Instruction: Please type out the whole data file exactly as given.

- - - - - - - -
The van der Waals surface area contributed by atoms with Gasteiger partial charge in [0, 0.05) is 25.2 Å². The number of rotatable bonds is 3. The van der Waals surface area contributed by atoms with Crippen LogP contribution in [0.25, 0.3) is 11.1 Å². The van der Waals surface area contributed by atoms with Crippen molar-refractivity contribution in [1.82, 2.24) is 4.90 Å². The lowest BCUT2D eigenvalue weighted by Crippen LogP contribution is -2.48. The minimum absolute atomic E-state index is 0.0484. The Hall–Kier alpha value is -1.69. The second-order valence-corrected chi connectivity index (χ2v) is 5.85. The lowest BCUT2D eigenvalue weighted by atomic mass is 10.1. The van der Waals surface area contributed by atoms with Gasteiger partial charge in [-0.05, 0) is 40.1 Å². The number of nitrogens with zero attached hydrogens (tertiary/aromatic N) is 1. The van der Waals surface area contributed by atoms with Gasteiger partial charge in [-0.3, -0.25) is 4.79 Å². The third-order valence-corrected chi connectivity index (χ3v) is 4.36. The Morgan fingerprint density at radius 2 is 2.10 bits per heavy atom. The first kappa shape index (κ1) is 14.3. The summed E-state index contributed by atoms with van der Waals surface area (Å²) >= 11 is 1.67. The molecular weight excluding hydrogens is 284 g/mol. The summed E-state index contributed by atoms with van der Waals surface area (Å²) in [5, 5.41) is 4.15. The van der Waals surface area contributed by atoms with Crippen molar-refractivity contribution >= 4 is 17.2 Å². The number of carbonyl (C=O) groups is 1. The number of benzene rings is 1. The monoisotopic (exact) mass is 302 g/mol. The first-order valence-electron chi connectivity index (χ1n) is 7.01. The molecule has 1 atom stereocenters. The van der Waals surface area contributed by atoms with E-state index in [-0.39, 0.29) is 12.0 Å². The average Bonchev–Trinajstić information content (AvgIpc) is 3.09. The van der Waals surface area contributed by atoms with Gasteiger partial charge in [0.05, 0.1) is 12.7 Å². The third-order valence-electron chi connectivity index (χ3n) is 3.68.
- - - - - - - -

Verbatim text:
The van der Waals surface area contributed by atoms with Gasteiger partial charge in [0, 0.05) is 25.2 Å². The number of rotatable bonds is 3. The van der Waals surface area contributed by atoms with Crippen LogP contribution in [0.25, 0.3) is 11.1 Å². The van der Waals surface area contributed by atoms with Crippen molar-refractivity contribution in [1.82, 2.24) is 4.90 Å². The lowest BCUT2D eigenvalue weighted by Crippen LogP contribution is -2.48. The minimum absolute atomic E-state index is 0.0484. The Hall–Kier alpha value is -1.69. The second-order valence-corrected chi connectivity index (χ2v) is 5.85. The lowest BCUT2D eigenvalue weighted by atomic mass is 10.1. The van der Waals surface area contributed by atoms with Gasteiger partial charge in [-0.05, 0) is 40.1 Å². The number of nitrogens with zero attached hydrogens (tertiary/aromatic N) is 1. The van der Waals surface area contributed by atoms with Gasteiger partial charge in [-0.3, -0.25) is 4.79 Å². The third-order valence-corrected chi connectivity index (χ3v) is 4.36. The Morgan fingerprint density at radius 2 is 2.10 bits per heavy atom. The first kappa shape index (κ1) is 14.3. The summed E-state index contributed by atoms with van der Waals surface area (Å²) >= 11 is 1.67. The molecular weight excluding hydrogens is 284 g/mol. The summed E-state index contributed by atoms with van der Waals surface area (Å²) in [5, 5.41) is 4.15. The van der Waals surface area contributed by atoms with Crippen molar-refractivity contribution >= 4 is 17.2 Å². The number of carbonyl (C=O) groups is 1. The number of benzene rings is 1. The monoisotopic (exact) mass is 302 g/mol. The first-order valence-electron chi connectivity index (χ1n) is 7.01. The molecule has 1 atom stereocenters. The van der Waals surface area contributed by atoms with E-state index in [-0.39, 0.29) is 12.0 Å². The average Bonchev–Trinajstić information content (AvgIpc) is 3.09. The van der Waals surface area contributed by atoms with Gasteiger partial charge in [0.05, 0.1) is 12.7 Å². The third-order valence-electron chi connectivity index (χ3n) is 3.68.